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Australia seeks recognition of 'Reduced Disclosure Regime' (RDR)

  • AASB (Australian Accounting Standards Board) (lt blue) Image

28 Feb 2011

The Australian Accounting Standards Board (AASB) has written to the IASB requesting acknowledgement of Australia's 'Reduced Disclosure Regime' (RDR) within the broader IFRS framework.

The RDR involves the same recognition, measurement and presentation requirements as IFRS, but with significantly reduced disclosures (based on the disclosure relief included in the IFRS for SMEs). Malaysia has recently proposed a similar RDR regime for certain entities, and New Zealand is also considering moving towards an RDR regime for its non-publicly accountable entities.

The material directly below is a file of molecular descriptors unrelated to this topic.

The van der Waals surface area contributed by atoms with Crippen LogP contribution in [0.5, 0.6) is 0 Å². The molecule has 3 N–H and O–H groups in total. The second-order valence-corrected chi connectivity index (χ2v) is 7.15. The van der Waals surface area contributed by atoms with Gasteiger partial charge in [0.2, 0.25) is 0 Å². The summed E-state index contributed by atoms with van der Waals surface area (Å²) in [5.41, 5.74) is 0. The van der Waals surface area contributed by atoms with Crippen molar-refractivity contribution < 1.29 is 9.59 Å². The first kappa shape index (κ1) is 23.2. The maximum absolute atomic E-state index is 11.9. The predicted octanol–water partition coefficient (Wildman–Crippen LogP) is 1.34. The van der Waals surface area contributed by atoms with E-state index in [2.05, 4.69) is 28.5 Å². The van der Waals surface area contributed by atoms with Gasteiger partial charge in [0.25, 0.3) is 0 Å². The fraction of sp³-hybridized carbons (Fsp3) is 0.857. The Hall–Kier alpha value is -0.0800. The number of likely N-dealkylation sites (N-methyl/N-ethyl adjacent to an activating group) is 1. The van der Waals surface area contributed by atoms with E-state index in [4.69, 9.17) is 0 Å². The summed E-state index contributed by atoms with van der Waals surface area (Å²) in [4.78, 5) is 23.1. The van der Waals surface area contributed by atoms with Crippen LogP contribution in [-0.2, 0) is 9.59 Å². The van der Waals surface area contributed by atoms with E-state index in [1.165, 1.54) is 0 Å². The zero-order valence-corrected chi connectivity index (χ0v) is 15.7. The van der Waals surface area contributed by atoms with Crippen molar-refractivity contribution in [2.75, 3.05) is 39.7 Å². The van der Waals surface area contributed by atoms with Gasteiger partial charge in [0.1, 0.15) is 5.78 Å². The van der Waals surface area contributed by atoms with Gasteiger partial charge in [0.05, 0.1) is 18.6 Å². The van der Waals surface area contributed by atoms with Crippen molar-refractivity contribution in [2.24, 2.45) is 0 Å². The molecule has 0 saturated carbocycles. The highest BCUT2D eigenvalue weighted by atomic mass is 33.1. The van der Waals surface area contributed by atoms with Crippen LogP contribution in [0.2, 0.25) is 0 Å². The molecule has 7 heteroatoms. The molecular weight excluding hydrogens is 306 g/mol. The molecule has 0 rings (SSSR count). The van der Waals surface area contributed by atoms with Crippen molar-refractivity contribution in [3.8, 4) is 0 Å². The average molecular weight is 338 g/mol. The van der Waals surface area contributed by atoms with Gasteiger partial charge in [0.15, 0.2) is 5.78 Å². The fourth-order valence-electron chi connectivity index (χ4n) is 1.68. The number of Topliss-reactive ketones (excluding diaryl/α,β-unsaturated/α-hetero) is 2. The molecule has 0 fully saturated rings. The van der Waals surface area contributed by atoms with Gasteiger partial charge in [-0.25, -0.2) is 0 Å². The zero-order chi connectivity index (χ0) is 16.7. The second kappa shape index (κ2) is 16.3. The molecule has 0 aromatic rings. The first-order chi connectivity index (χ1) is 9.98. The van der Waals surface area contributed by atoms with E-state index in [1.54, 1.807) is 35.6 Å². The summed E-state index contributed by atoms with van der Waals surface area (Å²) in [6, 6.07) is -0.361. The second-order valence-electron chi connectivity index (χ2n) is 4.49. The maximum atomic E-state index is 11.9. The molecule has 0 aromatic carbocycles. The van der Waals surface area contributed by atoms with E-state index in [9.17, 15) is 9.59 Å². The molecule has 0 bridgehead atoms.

Following is an extract from the AASB's letter, publicly tabled at the February 2011 AASB meeting:

 

"In broad terms, it is reasonable to say that RDR, in terms of the quality of financial reporting it produces, is not inferior to IFRS for SMEs on disclosure and accepts the rigor of IFRS for recognition and measurement.

Indeed, we would say RDR offers two benefits for the IASB. Firstly, it represents a significant field test for future changes in IFRS for SMEs disclosures... Secondly, where RDR and IFRS for SMEs requirements are the same, which is the great majority of circumstances, RDR actually provides field tests for the IASB's future consideration of not-for-profit reporting in the private sector by non-publicly accountable entities.

[We are] seeking consideration of the idea that where a country establishes differential reporting requirements that comply with IFRS in terms of recognition, measurement and presentation and are no less onerous than IFRS for SMEs for disclosure, they are not tarred with the 'outsiders' brush..."

Click for AASB Letter to the IASB (link to AASB website).

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